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Vols and Lady Vols assist Hoops for Hope

The Vols and Lady Vols assisted in “Hoops for Hope” Saturday morning.  Hoops for Hope was started as an Eagle Scout project by Farragut grad Trey Sexton in 2008 and benefits the Down Syndrome Awareness Group of East Tennessee.

Attendees played several basketball games with Tennessee’s players while the coaches spoke with the crowd and helped instruct players that were waiting to get on the court. Afterwards, the players and staff signed autographs for everyone in the audience.

This was Tennessee Head Basketball Coach Donnie Tyndall’s first time at Hoops for Hope and the event certainly left an impression.

“First of all, you have to understand we have three goals as a staff: to graduate our guys, to win championships and to help them develop as young people. And this is an opportunity to do that,” Tyndall told RTI after the event. “They get to meet and greet and share their blessings and their fortunes with other people and give back to the community. I don’t think there’s been a better cause or anything I’ve ever been part of than today’s event. It was fantastic.”

Josh Richardson, who has attended the event four consecutive years, was struck by how much the kids opened up to them as the day went on.

“It’s crazy to see how much they transition from when we walk in the door at 9 am to when we get warmed up,” Richardson said. “It makes me think we should be thankful for what we have. If they can come out here and have fun like that for a couple hours, we should be able to be grateful for the opportunity we have to play basketball with them.”

Hoops for Hope also provided a chance for the young Vols to bond outside of regular basketball activities.

“We all kinda hang out off the court. We are all already pretty tight, even though most of us have any been here a couple months. But even the bus ride up here, where we can just sit and talk for a while, that’s good for us,” said Richardson.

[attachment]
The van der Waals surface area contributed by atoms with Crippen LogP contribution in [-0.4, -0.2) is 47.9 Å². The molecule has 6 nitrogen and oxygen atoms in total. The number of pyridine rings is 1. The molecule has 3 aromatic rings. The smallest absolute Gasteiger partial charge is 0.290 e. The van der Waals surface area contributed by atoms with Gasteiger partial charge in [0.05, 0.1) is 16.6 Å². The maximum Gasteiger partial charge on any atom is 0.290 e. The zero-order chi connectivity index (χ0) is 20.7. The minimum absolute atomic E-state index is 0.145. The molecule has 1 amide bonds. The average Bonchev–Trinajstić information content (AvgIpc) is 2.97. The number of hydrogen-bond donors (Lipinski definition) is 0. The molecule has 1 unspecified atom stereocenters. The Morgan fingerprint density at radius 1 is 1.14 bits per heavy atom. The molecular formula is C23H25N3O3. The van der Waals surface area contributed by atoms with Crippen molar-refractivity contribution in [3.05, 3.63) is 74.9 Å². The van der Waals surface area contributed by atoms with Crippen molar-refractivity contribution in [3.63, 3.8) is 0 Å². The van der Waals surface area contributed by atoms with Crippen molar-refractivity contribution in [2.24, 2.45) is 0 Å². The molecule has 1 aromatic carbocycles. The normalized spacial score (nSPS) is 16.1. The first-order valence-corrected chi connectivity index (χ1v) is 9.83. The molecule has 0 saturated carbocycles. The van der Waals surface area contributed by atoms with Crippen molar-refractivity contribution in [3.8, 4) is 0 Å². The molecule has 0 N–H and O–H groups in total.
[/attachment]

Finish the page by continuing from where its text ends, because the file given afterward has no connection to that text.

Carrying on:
Tyndall echoed his sentiments.

“Our guys know that our team motto is family and it’s not just lip service,” Tyndall said. “We want to be brothers and have a great bond. It takes time, especially with this many newcomers, but we have a great group of guys. I don’t think we have any ego guys on our team. We have unselfish guys and the chemistry so far seems to be good.”

This wasn’t the first time this week Tyndall took time out of his schedule for a good cause. Earlier in the week, he met Butch Jones’ ice bucket challenge, and, for Tyndall, raising awareness for ALS isn’t just about cold buckets of water, it’s personal.

“One of my best friends in life, a guy that I grew up with, Adam Visser, passed away when he was 32 years old from ALS,” Tyndall said. “It was just a tragic situation to watch him wither away, for lack of a better term. It’s a dreaded disease and anything I can do to help raise awareness and raise funds for it, I’m certainly proud to be part of that.

“Butch has been calling me out. I finally got back and had a chance to meet the challenge. He was gracious to be part of it and we had a really good time. Now we’ll see if Johnny Knoxville steps up.”

You can see pictures from the event below.

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